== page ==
But offices and ledgers had no attraction for Edwards, and he decided to seek a career for himself across the Atlantic. Accordingly, accompanied by his brother John, he went to the States. Texas was his first objective. He told us that he went there because that state had been featured in the Boy's Own Paper, a periodical popular with British lads, as a region of cowboys, Indians, buffalo and other wild west things.
In a small Texas town, Paris, I think he inadvertently witnessed the "lynching" of a negro, and was so revolted at the spectacle, that he shook the dust of the "Lone Star State" from off his shoes as speedily as possible.
The two Edwards brothers were together for a time in Iowa, but eventually "brought up" in Wetaskiwin, in Alberta, where they established a ranch that Jack Edwards conducted until his death.
But bucolic pursuits did not intrigue "Bob". He sought expression by the printed page and commenced the publication of a weekly paper called The Free Lance in the nearby little town of Innisfail, and it certainly was "free" in almost every sense of the word. He mingled with the people in their daily occasions and reported their activities with a wit and frankness that arrested his readers; he discussed national affairs with strength and understanding, and did not hesitate for a moment to tread on the toes of those who hitherto had been considered sacrosanct. He struck a note previously unknown in western journalism, and his delighted audience clamoured for encores.
However, Bob was a much better writer than a business man and The Free Lance folded up. Nor was he more successful with the business end of some other publications in certain Alberta small towns, although his fame as a writer gathered and grew throughout the Prairie country. About the break of the century he arrived in Calgary to promote the publication of another weekly to which he gave the ridiculous name of The Eye-Opener. He at first obtained the financial backing of Jerry Boyce of High River, well known in Alberta as a hotel-keeper and in other forms of endeavour.
The early issues of The Eye-Opener were printed by The Herald, when the money was available, which was not always, and my husband, as Editor, had to scan Master "Bob's" copy carefully for the stuff that might bring forth libel suits or other complications.
My husband and his family had known Bob's relatives in Scotland and we became quite friendly. Indeed when Zack's mother came to visit us she and Edwards worked out some kind of complicated cousinship. His habits were not the least domestic, and at that time I think our modest establishment was one of the very few homes in Calgary where he was a frequent visitor. I have never known a more kindly and courteous gentleman. It was often his habit to come to our house on Sunday afternoons and we would go for a walk along the Bow River and listen to his salty comments on people and things. Then we would go home and have some tea, a beverage to which he was much addicted, although no one would have called him a teetotaller.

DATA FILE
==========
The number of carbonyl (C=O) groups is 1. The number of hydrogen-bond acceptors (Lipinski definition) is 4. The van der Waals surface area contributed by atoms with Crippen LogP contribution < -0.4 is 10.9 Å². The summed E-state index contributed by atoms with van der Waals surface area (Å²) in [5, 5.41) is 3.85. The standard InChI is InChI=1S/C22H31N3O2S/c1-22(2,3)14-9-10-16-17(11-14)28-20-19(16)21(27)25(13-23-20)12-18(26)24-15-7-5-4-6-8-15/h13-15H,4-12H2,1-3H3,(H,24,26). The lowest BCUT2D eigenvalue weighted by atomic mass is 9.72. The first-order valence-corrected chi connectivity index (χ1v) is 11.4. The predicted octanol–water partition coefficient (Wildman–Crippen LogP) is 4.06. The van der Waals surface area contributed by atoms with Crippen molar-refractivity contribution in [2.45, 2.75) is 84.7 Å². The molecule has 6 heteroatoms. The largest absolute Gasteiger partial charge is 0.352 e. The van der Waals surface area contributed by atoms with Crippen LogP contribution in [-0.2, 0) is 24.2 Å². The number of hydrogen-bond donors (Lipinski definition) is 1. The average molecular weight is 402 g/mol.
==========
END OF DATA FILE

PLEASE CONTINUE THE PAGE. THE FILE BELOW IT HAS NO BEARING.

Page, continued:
I can see him now, balancing his teacup on his knee, and making some witty remarks, his shoulders shaking as a mirthful idea came to him faster than he could express it. Once in our walk we passed the somewhat pretentious home of Bishop Pinkham of Calgary and Saskatchewan, a prelate of great dignity, and Bob promptly named the house "The Pinkeries", and used to infuriate the Bishop by referring to it in The Eye-Opener by that name.
The Bishop was a worthy gentleman of most stately and imposing appearance. Bob used to tell a story about him. It was the time of the first Great War and a number of the younger clergymen had gone on active service, and the Rector was of course overworked. Bob told the story something like this :
One morning the Bishop called up the Rector and said: "My dear Dean, I realize that you must be dreadfully overworked. I would like to do my patriotic bit, and would be glad to aid you by taking over some christenings or weddings or kindred functions."
"Thank you, my Lord", said the Rector, "This is very good of you. There is rather an important baptism arranged in the Church for tomorrow morning. I am sure the parents will feel highly honoured to have the Lord Bishop of the Diocese officiate. Unfortunately I shall be out of town myself."
"Say no more," said the Bishop, "I shall be there at the appointed hour."
The Bishop, who was noted for punctuality, turned up at the Church the following morning and after robing himself in the Vestry, looked out in the Church to see if the christening party had arrived. There was no one in the building except an elderly lady and a good-looking girl who were at their devotions in a front pew. He retired to the vestry to await the arrival of the baby, probably delayed by a dilatory nursemaid. After the elapse of several minutes his punctual soul was vexed and he walked into the Church in full canonicals and going up to the younger of the kneeling ladies said:
"Excuse me Madame; you are expecting a baby?"
She raised her head and regarded him with astonishment, not altogether unmixed with embarrassment. Then with an indignant toss of her head, she replied:
"I am doing no such thing."
The real christening party then entered the Church.
We then had a rugged Metis girl as a domestic. Her name was Flora, and her home was Edmonton. "Bob" called her "The Flora and Fauna of Edmonton" and after her departure we found that, in respect to the last designation, she was not altogether ill-named.
Once when bringing in the tea tray, she stumbled and two china cups were broken. They were part of a treasured set that had been a wedding present. I was then very young and the tears welled in my eyes. Bob put his arm around my shoulder and in a voice full of sympathy and understanding, said: